Elizabeth Warren proposes breaking up Apple, in addition to Google, Facebook, and Amazon

Democratic 2020 presidential hopeful Elizabeth Warren announced in an interview on Saturday that she wants to break up not only Amazon, Google, and Facebook, but also Apple -- as the Massachusetts senator pushes further to the left of her numerous Democratic rivals on a host of populist issues.

Speaking to The Verge at the South by Southwest (SXSW) technology conference in Austin, Texas, Warren specifically demanded that Apple must be forced to either surrender control over the App Store, or cease selling its own apps within it.

"Apple, you’ve got to break it apart from their App Store. It’s got to be one or the other," Warren said. "Either they run the platform or they play in the store. They don’t get to do both at the same time."

She elaborated: "If you run a platform where others come to sell, then you don’t get to sell your own items on the platform because you have two comparative advantages. One, you’ve sucked up information about every buyer and every seller before you’ve made a decision about what you’re going to to sell. And second, you have the capacity — because you run the platform — to prefer your product over anyone else’s product. It gives an enormous comparative advantage to the platform."

Warren asserted that similar antitrust principles were "applied to railroad companies more than a hundred years ago," and that "we need to now look at those tech platforms the same way."

Responding to a federal appeals court's recent rejection of the Trump Justice Department's bid to block the planned AT&T-Time Warner merger, Warren told The Verge: "How well do I think the Justice Department and the FTC are doing? Not well at all, and not well for a long time now."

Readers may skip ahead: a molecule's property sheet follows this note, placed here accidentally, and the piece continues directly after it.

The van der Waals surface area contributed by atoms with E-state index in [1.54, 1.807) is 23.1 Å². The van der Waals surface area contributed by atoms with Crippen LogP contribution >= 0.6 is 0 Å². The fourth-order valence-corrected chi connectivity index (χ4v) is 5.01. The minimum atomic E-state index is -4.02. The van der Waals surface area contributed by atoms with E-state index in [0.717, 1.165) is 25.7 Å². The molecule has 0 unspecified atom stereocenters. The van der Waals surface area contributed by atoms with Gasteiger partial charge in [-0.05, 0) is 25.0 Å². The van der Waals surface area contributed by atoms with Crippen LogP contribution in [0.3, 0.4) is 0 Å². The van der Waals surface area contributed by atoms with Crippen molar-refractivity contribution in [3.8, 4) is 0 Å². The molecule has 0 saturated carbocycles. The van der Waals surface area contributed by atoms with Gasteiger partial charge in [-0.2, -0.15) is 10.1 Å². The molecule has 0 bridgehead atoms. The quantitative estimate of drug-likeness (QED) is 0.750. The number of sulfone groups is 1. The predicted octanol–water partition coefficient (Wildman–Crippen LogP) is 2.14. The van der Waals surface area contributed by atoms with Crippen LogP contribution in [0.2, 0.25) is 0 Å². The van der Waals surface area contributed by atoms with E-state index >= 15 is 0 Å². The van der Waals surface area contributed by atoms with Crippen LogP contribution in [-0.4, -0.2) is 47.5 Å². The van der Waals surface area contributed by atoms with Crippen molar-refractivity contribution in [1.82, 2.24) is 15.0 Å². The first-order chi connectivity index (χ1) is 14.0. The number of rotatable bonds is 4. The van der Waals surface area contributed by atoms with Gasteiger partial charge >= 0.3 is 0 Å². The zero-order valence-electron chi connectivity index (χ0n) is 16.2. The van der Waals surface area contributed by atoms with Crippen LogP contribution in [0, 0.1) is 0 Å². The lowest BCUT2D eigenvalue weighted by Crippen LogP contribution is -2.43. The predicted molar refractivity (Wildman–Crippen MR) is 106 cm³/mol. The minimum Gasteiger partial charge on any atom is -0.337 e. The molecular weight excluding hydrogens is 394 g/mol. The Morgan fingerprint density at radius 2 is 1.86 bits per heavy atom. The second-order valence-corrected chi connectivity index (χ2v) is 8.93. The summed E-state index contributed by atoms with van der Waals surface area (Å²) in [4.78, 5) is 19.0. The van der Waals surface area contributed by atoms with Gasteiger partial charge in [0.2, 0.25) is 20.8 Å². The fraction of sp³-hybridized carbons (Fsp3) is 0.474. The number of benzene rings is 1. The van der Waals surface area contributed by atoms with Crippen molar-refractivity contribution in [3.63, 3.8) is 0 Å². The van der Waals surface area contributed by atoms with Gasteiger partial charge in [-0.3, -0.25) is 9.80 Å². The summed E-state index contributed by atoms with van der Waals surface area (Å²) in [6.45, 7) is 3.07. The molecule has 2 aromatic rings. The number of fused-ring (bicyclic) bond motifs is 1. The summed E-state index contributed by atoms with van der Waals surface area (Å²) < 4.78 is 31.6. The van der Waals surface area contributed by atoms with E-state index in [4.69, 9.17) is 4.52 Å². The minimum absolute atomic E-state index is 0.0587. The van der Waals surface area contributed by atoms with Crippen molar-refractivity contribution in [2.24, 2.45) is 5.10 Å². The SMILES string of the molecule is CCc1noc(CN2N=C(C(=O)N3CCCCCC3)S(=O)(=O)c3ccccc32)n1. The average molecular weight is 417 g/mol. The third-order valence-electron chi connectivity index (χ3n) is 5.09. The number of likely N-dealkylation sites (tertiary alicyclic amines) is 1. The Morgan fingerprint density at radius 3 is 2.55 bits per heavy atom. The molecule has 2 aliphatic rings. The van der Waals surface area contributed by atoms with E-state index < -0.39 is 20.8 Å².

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In a lengthy post on the website Medium on Friday, Warren targeted Amazon, Facebook, and Google for breakup, but did not mention Apple.

Warren said the large tech giants had used mergers to "limit competition," citing examples such as Facebook's acquisitions of Instagram and WhatsApp; Amazon using its market power to "force" smaller competitors, such as Diapers.com to sell to the company; and Google buying mapping company Waze and advertising company DoubleClick.

President Donald Trump talks to Apple Inc. CEO Tim Cook during the American Workforce Policy Advisory Board's first meeting in the State Dining Room of the White House in Washington, Wednesday, March 6, 2019. (AP Photo/Manuel Balce Ceneta)

President Donald Trump talks to Apple Inc. CEO Tim Cook during the American Workforce Policy Advisory Board's first meeting in the State Dining Room of the White House in Washington, Wednesday, March 6, 2019. (AP Photo/Manuel Balce Ceneta)

She also mentioned that their marketplaces were used to limit competition. "Amazon crushes small companies by copying the goods they sell on the Amazon Marketplace and then selling its own branded version. Google allegedly snuffed out a competing small search engine by demoting its content on its search algorithm, and it has favored its own restaurant ratings over those of Yelp," Warren wrote.